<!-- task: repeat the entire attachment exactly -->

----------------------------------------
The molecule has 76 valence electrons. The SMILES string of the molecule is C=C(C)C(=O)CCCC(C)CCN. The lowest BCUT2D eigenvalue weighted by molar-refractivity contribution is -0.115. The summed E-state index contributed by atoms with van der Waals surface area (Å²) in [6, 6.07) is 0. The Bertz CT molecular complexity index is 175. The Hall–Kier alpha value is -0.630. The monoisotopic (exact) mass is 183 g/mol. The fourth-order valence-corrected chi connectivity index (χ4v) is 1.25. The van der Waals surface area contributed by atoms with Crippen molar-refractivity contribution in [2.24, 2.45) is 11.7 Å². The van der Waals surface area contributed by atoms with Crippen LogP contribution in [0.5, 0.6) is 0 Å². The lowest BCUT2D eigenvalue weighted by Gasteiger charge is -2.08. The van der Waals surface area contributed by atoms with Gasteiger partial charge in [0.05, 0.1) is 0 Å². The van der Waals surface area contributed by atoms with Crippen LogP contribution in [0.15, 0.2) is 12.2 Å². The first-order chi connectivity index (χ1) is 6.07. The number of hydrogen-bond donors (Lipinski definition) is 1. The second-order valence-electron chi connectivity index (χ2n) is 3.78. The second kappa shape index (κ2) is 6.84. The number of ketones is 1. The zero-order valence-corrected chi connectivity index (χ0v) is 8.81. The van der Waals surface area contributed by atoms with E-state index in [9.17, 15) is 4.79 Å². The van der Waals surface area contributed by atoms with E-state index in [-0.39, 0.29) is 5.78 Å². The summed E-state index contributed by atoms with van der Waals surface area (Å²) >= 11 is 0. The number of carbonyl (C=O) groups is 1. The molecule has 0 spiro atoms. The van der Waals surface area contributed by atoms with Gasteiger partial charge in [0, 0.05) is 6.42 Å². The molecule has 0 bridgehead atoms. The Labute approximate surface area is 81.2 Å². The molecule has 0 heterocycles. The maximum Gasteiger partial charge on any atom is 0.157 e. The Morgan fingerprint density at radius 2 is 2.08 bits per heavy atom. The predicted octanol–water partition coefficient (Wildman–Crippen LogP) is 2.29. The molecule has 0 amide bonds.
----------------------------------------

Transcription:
The molecule has 76 valence electrons. The SMILES string of the molecule is C=C(C)C(=O)CCCC(C)CCN. The lowest BCUT2D eigenvalue weighted by molar-refractivity contribution is -0.115. The summed E-state index contributed by atoms with van der Waals surface area (Å²) in [6, 6.07) is 0. The Bertz CT molecular complexity index is 175. The Hall–Kier alpha value is -0.630. The monoisotopic (exact) mass is 183 g/mol. The fourth-order valence-corrected chi connectivity index (χ4v) is 1.25. The van der Waals surface area contributed by atoms with Crippen molar-refractivity contribution in [2.24, 2.45) is 11.7 Å². The van der Waals surface area contributed by atoms with Crippen LogP contribution in [0.5, 0.6) is 0 Å². The lowest BCUT2D eigenvalue weighted by Gasteiger charge is -2.08. The van der Waals surface area contributed by atoms with Gasteiger partial charge in [0.05, 0.1) is 0 Å². The van der Waals surface area contributed by atoms with Crippen LogP contribution in [0.15, 0.2) is 12.2 Å². The first-order chi connectivity index (χ1) is 6.07. The number of hydrogen-bond donors (Lipinski definition) is 1. The second-order valence-electron chi connectivity index (χ2n) is 3.78. The second kappa shape index (κ2) is 6.84. The number of ketones is 1. The zero-order valence-corrected chi connectivity index (χ0v) is 8.81. The van der Waals surface area contributed by atoms with E-state index in [9.17, 15) is 4.79 Å². The van der Waals surface area contributed by atoms with E-state index in [-0.39, 0.29) is 5.78 Å². The summed E-state index contributed by atoms with van der Waals surface area (Å²) >= 11 is 0. The number of carbonyl (C=O) groups is 1. The molecule has 0 spiro atoms. The van der Waals surface area contributed by atoms with Gasteiger partial charge in [0, 0.05) is 6.42 Å². The molecule has 0 bridgehead atoms. The Labute approximate surface area is 81.2 Å². The molecule has 0 heterocycles. The maximum Gasteiger partial charge on any atom is 0.157 e. The Morgan fingerprint density at radius 2 is 2.08 bits per heavy atom. The predicted octanol–water partition coefficient (Wildman–Crippen LogP) is 2.29. The molecule has 0 amide bonds.